CJ and Lotte Self Distribute Films Overseas

Ode To My Father

Ryoo Seung-wan’s latest action comedy and the third-biggest Korean movie of all time, “Veteran,” has made $1 million at the North American box office since its Sept. 17 release. Its North American distributor, CJ Entertainment America, is the U.S. arm of CJ E&M, South Korea’s largest entertainment conglomerate.

CJ began distributing its own titles in the U.S. in 2009 with “The Man From Nowhere,” which initially showed in CJ’s CGV theater in Los Angeles’ Koreatown. Between 2010 and 2014, CJ distributed 73 Korean titles in the U.S., and according to box office tracker Rentrak, two CJ releases — “The Admiral: Roaring Currents” and “Ode to My Father”(pictuerd) — were listed on top 10 foreign films released in the U.S. last year.

The success can be attributed to their North American release immediately after they were hits in the home country. “Currents” was released in the U.S. two weeks after its strong opening in South Korea, while “Ode” opened only one week after its home debut. Such films tend to lure more Korean moviegoers in the U.S. as their success at home goes viral.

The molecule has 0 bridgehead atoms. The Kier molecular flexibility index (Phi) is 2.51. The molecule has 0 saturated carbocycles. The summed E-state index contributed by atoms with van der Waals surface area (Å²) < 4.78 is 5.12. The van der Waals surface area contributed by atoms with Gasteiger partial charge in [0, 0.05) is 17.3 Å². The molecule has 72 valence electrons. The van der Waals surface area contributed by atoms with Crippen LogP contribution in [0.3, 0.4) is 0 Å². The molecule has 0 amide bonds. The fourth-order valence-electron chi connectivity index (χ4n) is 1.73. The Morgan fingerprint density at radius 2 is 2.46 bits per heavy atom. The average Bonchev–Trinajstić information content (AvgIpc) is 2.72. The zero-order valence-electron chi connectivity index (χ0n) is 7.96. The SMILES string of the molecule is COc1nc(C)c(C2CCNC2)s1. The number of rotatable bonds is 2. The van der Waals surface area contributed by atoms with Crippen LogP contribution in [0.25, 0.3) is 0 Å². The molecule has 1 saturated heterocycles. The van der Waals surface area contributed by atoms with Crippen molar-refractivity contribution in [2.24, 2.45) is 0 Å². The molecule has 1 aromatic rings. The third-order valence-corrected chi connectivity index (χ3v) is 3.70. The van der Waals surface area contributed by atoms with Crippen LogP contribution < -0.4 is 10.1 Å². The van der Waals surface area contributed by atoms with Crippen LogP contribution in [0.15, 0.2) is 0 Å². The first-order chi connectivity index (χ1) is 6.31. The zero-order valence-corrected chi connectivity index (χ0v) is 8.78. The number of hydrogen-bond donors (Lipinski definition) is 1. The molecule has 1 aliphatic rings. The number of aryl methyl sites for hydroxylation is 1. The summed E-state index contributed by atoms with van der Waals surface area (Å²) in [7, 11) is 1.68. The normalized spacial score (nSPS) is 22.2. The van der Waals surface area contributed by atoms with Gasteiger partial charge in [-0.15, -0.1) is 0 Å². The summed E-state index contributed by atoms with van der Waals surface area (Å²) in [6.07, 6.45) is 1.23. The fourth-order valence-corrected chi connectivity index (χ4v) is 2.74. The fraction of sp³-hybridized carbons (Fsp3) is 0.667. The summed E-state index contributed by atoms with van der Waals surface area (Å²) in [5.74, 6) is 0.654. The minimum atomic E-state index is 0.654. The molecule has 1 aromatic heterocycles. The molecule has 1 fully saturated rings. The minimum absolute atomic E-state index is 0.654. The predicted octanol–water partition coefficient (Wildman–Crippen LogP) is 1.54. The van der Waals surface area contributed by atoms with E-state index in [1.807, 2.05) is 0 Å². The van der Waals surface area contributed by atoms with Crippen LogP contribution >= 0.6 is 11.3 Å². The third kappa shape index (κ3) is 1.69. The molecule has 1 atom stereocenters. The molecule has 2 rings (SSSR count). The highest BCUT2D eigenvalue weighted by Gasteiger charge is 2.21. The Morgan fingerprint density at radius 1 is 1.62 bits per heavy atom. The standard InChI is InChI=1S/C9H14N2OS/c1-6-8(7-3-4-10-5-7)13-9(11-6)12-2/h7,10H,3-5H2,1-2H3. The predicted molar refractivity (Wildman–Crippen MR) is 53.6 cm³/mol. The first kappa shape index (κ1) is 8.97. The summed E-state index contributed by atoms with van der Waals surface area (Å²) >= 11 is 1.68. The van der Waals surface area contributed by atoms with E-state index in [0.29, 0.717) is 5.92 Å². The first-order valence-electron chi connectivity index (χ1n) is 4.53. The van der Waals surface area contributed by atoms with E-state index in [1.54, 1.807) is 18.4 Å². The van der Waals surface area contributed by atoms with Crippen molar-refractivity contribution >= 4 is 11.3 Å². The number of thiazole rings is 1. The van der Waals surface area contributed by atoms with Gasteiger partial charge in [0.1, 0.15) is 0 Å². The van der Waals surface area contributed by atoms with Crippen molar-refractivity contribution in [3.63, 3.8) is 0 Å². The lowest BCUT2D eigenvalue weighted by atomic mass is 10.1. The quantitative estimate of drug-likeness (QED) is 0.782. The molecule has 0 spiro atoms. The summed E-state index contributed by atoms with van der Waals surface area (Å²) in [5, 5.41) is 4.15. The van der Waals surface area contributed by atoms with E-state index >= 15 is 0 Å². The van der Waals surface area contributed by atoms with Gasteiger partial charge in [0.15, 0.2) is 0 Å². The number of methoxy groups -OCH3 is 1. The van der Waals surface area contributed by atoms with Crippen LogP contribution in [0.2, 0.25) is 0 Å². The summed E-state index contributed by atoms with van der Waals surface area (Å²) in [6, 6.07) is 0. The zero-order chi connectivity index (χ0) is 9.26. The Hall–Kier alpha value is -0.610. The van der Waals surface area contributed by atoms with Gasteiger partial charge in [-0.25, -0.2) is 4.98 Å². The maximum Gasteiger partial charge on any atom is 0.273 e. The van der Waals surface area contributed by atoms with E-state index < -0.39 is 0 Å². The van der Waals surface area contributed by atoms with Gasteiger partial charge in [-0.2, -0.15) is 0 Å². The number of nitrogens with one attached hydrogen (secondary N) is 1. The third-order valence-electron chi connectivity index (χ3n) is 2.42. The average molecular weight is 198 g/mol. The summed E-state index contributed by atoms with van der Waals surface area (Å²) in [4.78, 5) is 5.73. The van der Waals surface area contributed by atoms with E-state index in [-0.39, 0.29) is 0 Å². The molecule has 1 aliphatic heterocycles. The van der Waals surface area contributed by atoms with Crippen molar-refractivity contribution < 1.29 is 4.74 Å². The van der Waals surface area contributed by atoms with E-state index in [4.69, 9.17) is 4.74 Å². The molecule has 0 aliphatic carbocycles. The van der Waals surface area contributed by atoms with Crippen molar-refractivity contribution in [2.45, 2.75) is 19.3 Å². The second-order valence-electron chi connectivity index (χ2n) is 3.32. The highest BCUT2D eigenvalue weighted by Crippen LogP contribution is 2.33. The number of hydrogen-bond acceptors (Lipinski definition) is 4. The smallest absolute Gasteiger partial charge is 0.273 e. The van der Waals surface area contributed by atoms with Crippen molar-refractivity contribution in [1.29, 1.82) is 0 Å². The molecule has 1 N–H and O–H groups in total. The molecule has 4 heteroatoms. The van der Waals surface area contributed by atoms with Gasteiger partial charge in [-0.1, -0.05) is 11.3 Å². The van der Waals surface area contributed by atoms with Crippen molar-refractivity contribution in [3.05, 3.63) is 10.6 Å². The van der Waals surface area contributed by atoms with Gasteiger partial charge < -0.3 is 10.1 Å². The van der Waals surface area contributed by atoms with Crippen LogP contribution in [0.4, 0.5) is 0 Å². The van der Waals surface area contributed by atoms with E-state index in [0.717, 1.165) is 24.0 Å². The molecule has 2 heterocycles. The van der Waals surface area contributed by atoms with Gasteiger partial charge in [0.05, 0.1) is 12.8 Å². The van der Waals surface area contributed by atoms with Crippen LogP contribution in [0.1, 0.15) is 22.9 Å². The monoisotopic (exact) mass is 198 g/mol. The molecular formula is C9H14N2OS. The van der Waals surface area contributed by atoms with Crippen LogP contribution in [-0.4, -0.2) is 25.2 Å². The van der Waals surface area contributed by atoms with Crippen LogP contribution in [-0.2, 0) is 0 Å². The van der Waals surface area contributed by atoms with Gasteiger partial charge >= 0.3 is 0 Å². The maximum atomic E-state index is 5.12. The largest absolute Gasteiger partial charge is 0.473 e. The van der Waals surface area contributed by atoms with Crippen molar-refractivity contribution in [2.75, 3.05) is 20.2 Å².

Outside the U.S., CJ handles its own theatrical releases in Japan, China, Vietnam and Indonesia. As Korean cinema has strengthened its international presence, they do not only reach out for the Korean diaspora but also for local audiences.

Lotte, South Korea’s second-largest distributor, is the only other Korean company that operates direct distribution business overseas, though in a much smaller scale. Lotte’s only direct distribution territory is Vietnam, where it has a local distribution arm and 18 theaters.

“About 50% of our distribution lineups in Vietnam are non-Korean,” says a Lotte source, implying that its direct distribution business is not strictly targeting at Koreans in Vietnam. Indeed, as the small number of distributors in the country would make the rights sales business quite small, companies might as well choose direct distribution so as to avoid just taking minimum bids when selling rights to the relatively less- developed market.

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